A Tale of Two Cities: 10th Annual Hurtig Lecture | By Keaton Peterson

Mayors Don Iveson and Calgary’s Naheed Nenshi joined forces to educate — and at times entertain — a sold-out audience at the 10th annual Hurtig Lecture held at the University of Alberta last week. Titled “Cities and the Future of Canada,” the mayors stressed the importance of exporting the best Canada — the Canada to which we all aspire — to the rest of the world. Although the mayors frequently supported one another, they differed in their opinion of the most important issue facing Canadian cities today. For Nenshi, it is increased investment in public transit; for Iveson, it is providing affordable housing.


After a few light-hearted comments about how grumpy he was to be in Edmonton, Nenshi stressed the crucial role of Canadian cities on the world stage. Nenshi explained that despite our rural misconceptions, Canada is one of the most urbanized nations on the planet with over 80 percent of Canadians living in cities. Growing up in Calgary, what Nenshi lacked in money he “made up for in opportunity.” When he wasn’t busy studying, he explored the city via public transit and gained an appreciation for its ability to influence and create what he calls “a great Canadian life.” “If we don’t do it right now, if we don’t build our LRT systems now…then it will be too expensive to do it later,” he said.

For Nenshi, the completion of public projects, like LRT expansions and more accessible transit routes, creates a return on investment with benefits felt far beyond Canadian borders. “In an environment where interest rates are close to zero and construction costs in places like Calgary and Edmonton have dropped by nearly a fifth resulting in unemployment, it makes tons of sense to accelerate our capital plan.”

Nenshi believes that the return on investing in Canadians and their cities comes in the form of a heightened “Canadian-ness,” where citizens have the opportunity to create their own “great Canadian life.” With higher numbers of Canadians leading more successful lives and benefiting from such projects, Canada finds itself in a more favorable position to assist other nations in their city building endeavors. With the news that Justin Trudeau’s Liberals will lead Canada for the foreseeable future arriving just two days prior, Nenshi mentioned Trudeau’s election campaign promises to allocate billions of dollars to public transit and other infrastructure projects. Nenshi added that he and Mayor Iveson would do their best to ensure that the new federal government makes good on their promises.


Unlike his southern counterpart, Iveson stressed the lack of affordable housing in Edmonton and Calgary. A lack of social housing, he added, presents a local humanitarian crisis affecting low-income families, immigrants, First Nations people, and refugees, creating a burden on the health care system and the justice system. “If you care about the Syrian refugees and you want them to come here, which I think most of us do, then where are they going to live?” Iveson added.

Both mayors stressed that municipal governments are taken for granted and are the best suited to implementing fast, tangible change. Nenshi and Iveson invited the audience to imagine a world where municipal governments disappeared — and with them clean water, sanitation, roads, transit, first responders, and the arts — to stress that Albertans would notice its absence much quicker than with any other level of government.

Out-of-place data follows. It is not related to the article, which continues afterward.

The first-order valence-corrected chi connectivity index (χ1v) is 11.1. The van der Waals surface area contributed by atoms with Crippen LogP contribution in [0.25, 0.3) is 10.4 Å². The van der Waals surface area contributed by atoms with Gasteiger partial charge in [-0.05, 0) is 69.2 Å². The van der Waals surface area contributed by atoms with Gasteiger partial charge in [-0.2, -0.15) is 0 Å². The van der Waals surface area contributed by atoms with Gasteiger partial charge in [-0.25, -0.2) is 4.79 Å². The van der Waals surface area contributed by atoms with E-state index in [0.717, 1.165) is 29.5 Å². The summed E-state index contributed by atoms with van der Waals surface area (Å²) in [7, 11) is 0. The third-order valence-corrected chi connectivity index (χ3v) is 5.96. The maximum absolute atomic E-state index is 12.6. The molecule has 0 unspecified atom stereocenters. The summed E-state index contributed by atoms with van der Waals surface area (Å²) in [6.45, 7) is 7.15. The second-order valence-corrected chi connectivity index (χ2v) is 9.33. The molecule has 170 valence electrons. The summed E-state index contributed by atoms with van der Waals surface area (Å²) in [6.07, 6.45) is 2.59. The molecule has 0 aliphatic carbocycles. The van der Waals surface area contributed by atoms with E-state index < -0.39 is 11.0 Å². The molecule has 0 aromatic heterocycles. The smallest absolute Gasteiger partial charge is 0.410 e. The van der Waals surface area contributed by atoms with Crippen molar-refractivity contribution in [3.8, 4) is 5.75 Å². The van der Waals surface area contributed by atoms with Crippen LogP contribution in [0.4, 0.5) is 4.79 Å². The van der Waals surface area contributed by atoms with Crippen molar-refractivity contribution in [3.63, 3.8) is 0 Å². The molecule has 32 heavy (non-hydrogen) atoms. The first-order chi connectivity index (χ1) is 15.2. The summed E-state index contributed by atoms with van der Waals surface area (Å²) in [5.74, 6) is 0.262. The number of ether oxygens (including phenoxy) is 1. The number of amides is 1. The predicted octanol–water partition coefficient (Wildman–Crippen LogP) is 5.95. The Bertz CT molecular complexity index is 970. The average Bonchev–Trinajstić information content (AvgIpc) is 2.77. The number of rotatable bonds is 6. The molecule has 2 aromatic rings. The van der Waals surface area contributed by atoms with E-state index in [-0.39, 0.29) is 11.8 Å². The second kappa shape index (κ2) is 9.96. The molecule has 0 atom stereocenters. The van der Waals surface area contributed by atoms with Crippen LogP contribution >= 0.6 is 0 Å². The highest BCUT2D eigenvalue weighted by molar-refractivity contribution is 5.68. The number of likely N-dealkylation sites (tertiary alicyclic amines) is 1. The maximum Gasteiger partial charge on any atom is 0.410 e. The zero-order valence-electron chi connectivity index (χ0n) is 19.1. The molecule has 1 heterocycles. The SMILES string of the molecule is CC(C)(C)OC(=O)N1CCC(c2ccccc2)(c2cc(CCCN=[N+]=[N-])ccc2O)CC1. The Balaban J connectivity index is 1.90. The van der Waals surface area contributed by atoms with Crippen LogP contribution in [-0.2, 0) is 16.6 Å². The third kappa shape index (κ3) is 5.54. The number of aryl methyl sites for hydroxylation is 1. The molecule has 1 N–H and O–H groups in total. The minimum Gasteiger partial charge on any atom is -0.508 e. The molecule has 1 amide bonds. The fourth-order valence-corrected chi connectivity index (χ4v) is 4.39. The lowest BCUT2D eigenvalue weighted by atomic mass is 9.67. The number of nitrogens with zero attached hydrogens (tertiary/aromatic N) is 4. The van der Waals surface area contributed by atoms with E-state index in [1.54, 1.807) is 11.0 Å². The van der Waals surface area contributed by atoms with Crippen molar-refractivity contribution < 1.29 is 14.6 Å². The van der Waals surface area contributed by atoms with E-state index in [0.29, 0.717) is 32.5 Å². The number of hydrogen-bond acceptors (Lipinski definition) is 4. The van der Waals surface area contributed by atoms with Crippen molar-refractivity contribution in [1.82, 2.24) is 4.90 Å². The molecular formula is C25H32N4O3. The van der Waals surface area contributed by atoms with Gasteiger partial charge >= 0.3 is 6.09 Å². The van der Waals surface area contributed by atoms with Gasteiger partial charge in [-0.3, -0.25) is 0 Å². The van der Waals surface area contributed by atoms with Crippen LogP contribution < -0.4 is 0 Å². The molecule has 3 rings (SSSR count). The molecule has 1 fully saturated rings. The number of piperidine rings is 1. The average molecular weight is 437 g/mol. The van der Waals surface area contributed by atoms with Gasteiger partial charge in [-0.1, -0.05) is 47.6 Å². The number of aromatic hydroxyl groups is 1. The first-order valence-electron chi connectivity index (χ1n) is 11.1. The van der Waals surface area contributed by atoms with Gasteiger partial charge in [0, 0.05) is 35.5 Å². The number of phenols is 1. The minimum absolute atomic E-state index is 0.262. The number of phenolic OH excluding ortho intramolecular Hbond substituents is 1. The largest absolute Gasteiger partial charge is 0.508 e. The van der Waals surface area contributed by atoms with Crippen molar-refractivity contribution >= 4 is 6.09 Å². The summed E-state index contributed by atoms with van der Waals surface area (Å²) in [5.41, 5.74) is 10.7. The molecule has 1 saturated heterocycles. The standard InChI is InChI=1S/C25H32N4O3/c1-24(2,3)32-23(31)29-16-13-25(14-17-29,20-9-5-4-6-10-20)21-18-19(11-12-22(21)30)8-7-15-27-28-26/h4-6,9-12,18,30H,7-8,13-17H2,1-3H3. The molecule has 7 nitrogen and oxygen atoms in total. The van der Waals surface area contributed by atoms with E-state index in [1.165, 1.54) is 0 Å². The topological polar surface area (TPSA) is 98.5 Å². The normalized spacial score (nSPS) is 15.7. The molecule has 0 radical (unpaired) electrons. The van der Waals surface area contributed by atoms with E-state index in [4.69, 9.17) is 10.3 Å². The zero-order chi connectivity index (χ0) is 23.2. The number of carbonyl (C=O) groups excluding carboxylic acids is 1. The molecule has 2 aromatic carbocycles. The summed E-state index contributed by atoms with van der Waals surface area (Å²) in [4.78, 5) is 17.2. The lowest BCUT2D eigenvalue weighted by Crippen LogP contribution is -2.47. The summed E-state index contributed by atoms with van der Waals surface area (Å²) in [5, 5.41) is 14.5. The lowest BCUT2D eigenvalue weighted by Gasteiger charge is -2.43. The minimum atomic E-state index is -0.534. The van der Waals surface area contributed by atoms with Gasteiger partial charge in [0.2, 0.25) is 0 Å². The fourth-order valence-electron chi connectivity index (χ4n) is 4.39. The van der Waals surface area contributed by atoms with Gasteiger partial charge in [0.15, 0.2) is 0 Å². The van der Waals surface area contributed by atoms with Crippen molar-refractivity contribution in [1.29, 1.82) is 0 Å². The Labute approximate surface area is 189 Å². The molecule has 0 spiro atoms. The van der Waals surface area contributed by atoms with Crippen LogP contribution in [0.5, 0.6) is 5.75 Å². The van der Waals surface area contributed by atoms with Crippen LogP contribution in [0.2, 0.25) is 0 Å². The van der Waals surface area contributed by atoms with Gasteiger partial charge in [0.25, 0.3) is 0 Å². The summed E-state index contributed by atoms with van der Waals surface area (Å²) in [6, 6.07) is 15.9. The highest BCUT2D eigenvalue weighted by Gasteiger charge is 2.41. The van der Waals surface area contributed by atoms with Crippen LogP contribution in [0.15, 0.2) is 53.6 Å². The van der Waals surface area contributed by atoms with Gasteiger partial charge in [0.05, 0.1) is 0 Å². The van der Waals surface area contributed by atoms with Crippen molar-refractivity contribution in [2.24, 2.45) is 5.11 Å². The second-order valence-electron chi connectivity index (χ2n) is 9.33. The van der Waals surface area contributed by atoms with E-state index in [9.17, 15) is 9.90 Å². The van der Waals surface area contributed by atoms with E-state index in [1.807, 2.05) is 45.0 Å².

Iveson noted that governments at the municipal level work more efficiently than their provincial and federal counterparts because of their close proximity to the people and their issues. Unlike federal and provincial governments, municipal governments do not have institutionalized opposition. Understanding issues, such as poverty and First Nations reconciliation, becomes more about the facts and less about how those facts fit into a political ideology.


“City building is nation building” Iveson added before explaining that local leadership is leading public opinion and activism. Iveson believes that the great changes needed in respect to poverty and climate change do not come from the national or international level, but from the street level – or, as he put it, “from the bottom up.”

Perhaps the highlight of the night was when Iveson decided to clear up some misconceptions regarding the percentage of tax dollars municipalities receive, which Canadians believe to be much higher. “In terms of the tax dollars, what we actually collect is between six and eight cents across the country, so Canadians are overestimating by a factor of three or four how much money our local governments have and they still think we’re the most responsible with it.” Iveson was quick to point out that Canadians believe municipal governments are the most efficient at delivering services and infrastructure when compared to other levels of government, and yet, “[Canadians] think we have four times the resources.”

Iveson added that in the 19th century, nation building was done through the construction of railroads. In the 20th century, it was done through highways and ports. Now, in the 21st century, the next level of nation building comes with implementing mass transit and affordable housing in our largest cities.

In an ideal world, Iveson and Nenshi hope to pitch to the provincial government what they believe to be a win-win situation. Closing the lecture, Iveson invited the provincial government to “give us the dough — if it works, you can take credit. If it fails then you can blame us, because we have to try something. Give us the other 20 cents and let’s see what we can do.”



Photography courtesy of Ed Ellis and the University of Alberta Faculty of Arts.


Related posts: